Discovering the Best of Burgundy on a France Canal Cruise with European Waterways...
As I soak in the hot tub on the prow of the boat, sipping a specialty cocktail and watching the French countryside slowly pass by, I feel totally content. This is probably the closest I will ever come to the experience of being on my own private yacht.
The boat I am on is a refurbished and restored barge that once plied lumber but now serves as a self-contained luxury boutique hotel. I am spending six glorious days on the La Belle Epoque, one of European Waterways’ fleet of deluxe barges that gently cruise the canals of France, Scotland and other parts of Europe. With six large and comfortable cabins that can accommodate a total of 12 guests, the Belle is one of European Waterways’ largest offerings. However, on my particular cruise, we are a total of only five passengers and the crew outnumbers us by one.
Our six day itinerary epitomizes slow travel as we only progress along 80 kilometers of the northern countryside along the Burgundy canal, or rather, the Canal de Bourgogne. Construction on this canal was started in 1775 as one of the many French waterway links that ultimately connected the English Channel to the Mediterranean Sea.Before trains took over the transportation of goods, canals such as this one served as the lifeline for commerce, providing easier and more accessible routes for the movement of products from one part of the country to another.
Today though, the Burgundy Canal is used primarily for recreation and pleasure. During my 6 day tour, we did not pass any other boats and hardly saw other people on the adjacent towpaths. For six days I was in a bubble of quiet luxury and comfort where every need and many whims were enthusiastically catered to.
This intimate world had a slow and peaceful rhythm where each day included three gourmet meals, exceptional regional wines and specially crafteddaily excursions which guaranteed that we saw the local sights in the most unique way. France is seeped in centuries of history and the Burgundy Canal took us near locations that would have been much more challenging to visit on my own.
On our first full day, a private van whisked us to nearby Chateaude Commarin, an imposing structure that is a mosaic of architectural styles and which has been in the same family for 26 generations. After a private falconry demonstration, the current count acted as our tour guide as he took us around his home and related amusing anecdotes of his family’s long history of ownership.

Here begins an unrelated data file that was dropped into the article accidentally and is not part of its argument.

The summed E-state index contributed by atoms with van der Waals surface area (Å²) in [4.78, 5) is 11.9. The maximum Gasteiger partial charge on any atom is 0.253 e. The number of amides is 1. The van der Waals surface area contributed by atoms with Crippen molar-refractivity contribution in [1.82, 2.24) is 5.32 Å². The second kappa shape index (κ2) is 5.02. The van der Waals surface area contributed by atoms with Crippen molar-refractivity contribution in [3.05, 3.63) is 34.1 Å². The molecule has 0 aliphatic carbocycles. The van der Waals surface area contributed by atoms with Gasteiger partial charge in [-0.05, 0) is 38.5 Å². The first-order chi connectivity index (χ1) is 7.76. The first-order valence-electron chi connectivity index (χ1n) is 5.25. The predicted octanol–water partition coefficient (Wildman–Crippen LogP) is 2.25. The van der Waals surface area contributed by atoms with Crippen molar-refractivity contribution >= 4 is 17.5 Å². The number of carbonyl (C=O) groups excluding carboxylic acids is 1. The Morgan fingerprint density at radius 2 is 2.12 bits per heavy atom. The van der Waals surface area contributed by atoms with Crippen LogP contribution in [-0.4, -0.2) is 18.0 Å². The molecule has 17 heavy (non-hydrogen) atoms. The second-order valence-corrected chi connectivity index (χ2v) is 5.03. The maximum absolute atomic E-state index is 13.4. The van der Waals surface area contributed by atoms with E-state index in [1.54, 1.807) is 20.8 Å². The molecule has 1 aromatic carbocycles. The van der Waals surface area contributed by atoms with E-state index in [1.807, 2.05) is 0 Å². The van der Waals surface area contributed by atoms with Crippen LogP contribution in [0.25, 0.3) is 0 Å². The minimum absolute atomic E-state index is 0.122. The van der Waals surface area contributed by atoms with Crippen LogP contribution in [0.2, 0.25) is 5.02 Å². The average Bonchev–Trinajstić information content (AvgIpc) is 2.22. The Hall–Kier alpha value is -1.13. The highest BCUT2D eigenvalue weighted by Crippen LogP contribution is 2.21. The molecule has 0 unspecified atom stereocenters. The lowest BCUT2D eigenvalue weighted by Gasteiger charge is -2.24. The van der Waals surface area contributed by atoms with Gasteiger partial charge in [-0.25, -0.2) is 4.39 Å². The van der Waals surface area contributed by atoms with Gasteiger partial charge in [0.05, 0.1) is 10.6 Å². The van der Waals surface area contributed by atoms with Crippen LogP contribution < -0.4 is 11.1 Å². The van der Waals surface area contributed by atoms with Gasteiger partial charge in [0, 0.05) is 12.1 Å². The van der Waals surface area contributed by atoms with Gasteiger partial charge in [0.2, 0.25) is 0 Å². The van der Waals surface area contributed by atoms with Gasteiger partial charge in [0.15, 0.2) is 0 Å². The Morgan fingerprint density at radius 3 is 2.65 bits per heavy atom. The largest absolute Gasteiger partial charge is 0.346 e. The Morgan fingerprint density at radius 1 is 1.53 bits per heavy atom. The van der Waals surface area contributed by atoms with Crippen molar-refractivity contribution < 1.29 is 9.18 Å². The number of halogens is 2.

On other days we had private tours of two other sites that provided a glimpse of the diversity that is French history. At the Abbey de Fontenay we found a 12th century Cistercian monastery that was one of the best preserved examples in Europe, while at the Chateau de Ancy-le-Franc we were treated to a highly decorative example of French Renaissance architecture.
Of course, since we were traveling through one of France’s premiere wine regions, our week also included special winery tours and tastings. At Maison Alexandre Bonnet I learned all about the process of making champagne and then sampled four vintages of their wonderful bubbly. In the town of Chablis we toured the wine cellars of Domaine Laroche where they have been aging their vintages for over nine hundredyears, which was followed by a private tasting of their modern offerings.
My favorite excursion though was lunch with the Count and Countess de deTaisneat theirChateau. They welcome us into their home with gracious hospitality, gourmet food and wine, and enchanting conversation. This was a true bespoke experience like no other.
Besides the winery tours, we were also privileged to sample some of France’s best wines on board the barge as well. At both lunch and dinner, we had a white and a red wine that was specifically paired to go with each particular meal. To say that my palette was spoiled would be an understatement as our on-board chef indulged us in fresh and locally sourced delicacies at every meal. And since I love cheese, I was in heaven with the cheese course that was part of each dinner.
My week on the La Belle Epoque was one of my most memorable travel experiences I have ever had and will be hard to top. This trip was indeed all about the journey, and not the destination, and it was a journey like no other.
Please note that my trip was hosted by European Waterways but all content and opinions are my own.
My France Canal Cruise - Quiet Luxury In The French Countryside
Rose Palmer is a retired PhD chemist that shares her passions for traveling, photography and quilting on her website, Quiltripping.com. She resides in the US but has traveled extensively all over the world for the past 20 years. She likes to focus her traveling lens on art, architecture, history, nature and soft adventure and shares her experiences on her blog to inspire others to travel the world. Since starting her blog three years ago she has received 16 awards of excellence from the North American Travel Journalists Association for both writing and photography.